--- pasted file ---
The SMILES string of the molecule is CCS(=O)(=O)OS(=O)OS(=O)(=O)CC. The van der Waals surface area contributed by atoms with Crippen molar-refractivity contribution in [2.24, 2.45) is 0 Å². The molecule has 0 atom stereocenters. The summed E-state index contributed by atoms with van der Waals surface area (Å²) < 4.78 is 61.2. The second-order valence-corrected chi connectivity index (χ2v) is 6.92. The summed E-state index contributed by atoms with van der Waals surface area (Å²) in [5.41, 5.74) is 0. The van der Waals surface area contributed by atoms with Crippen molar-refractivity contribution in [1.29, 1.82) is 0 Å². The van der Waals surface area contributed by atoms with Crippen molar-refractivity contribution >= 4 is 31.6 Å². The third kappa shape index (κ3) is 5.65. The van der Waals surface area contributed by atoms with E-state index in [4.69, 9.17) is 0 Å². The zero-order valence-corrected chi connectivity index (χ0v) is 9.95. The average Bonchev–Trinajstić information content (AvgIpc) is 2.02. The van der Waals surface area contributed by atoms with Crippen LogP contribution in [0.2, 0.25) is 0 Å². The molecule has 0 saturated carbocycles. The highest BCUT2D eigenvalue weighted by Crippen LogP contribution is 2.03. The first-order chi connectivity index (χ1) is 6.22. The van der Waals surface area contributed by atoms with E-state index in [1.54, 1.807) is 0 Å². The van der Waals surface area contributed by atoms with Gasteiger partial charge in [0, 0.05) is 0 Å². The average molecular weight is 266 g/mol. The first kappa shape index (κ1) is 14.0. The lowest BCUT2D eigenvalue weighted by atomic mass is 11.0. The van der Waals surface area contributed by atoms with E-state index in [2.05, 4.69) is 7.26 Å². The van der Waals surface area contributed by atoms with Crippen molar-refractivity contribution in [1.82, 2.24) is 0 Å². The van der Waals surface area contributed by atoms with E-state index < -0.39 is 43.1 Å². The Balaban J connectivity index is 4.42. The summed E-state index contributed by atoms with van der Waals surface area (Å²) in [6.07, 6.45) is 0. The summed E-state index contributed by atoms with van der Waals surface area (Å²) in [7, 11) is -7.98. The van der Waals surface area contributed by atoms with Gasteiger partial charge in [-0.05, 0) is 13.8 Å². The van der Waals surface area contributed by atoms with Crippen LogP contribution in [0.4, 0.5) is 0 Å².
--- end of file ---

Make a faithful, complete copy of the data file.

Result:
The SMILES string of the molecule is CCS(=O)(=O)OS(=O)OS(=O)(=O)CC. The van der Waals surface area contributed by atoms with Crippen molar-refractivity contribution in [2.24, 2.45) is 0 Å². The molecule has 0 atom stereocenters. The summed E-state index contributed by atoms with van der Waals surface area (Å²) < 4.78 is 61.2. The second-order valence-corrected chi connectivity index (χ2v) is 6.92. The summed E-state index contributed by atoms with van der Waals surface area (Å²) in [5.41, 5.74) is 0. The van der Waals surface area contributed by atoms with Crippen molar-refractivity contribution in [1.29, 1.82) is 0 Å². The van der Waals surface area contributed by atoms with Crippen molar-refractivity contribution >= 4 is 31.6 Å². The third kappa shape index (κ3) is 5.65. The van der Waals surface area contributed by atoms with E-state index in [4.69, 9.17) is 0 Å². The zero-order valence-corrected chi connectivity index (χ0v) is 9.95. The average Bonchev–Trinajstić information content (AvgIpc) is 2.02. The van der Waals surface area contributed by atoms with Crippen LogP contribution in [0.2, 0.25) is 0 Å². The molecule has 0 saturated carbocycles. The highest BCUT2D eigenvalue weighted by Crippen LogP contribution is 2.03. The first-order chi connectivity index (χ1) is 6.22. The van der Waals surface area contributed by atoms with E-state index in [1.54, 1.807) is 0 Å². The van der Waals surface area contributed by atoms with Gasteiger partial charge in [0, 0.05) is 0 Å². The average molecular weight is 266 g/mol. The first kappa shape index (κ1) is 14.0. The lowest BCUT2D eigenvalue weighted by atomic mass is 11.0. The van der Waals surface area contributed by atoms with E-state index in [2.05, 4.69) is 7.26 Å². The van der Waals surface area contributed by atoms with Crippen molar-refractivity contribution in [1.82, 2.24) is 0 Å². The van der Waals surface area contributed by atoms with E-state index < -0.39 is 43.1 Å². The Balaban J connectivity index is 4.42. The summed E-state index contributed by atoms with van der Waals surface area (Å²) in [6.07, 6.45) is 0. The summed E-state index contributed by atoms with van der Waals surface area (Å²) in [7, 11) is -7.98. The van der Waals surface area contributed by atoms with Gasteiger partial charge in [-0.05, 0) is 13.8 Å². The van der Waals surface area contributed by atoms with Crippen LogP contribution in [0.4, 0.5) is 0 Å².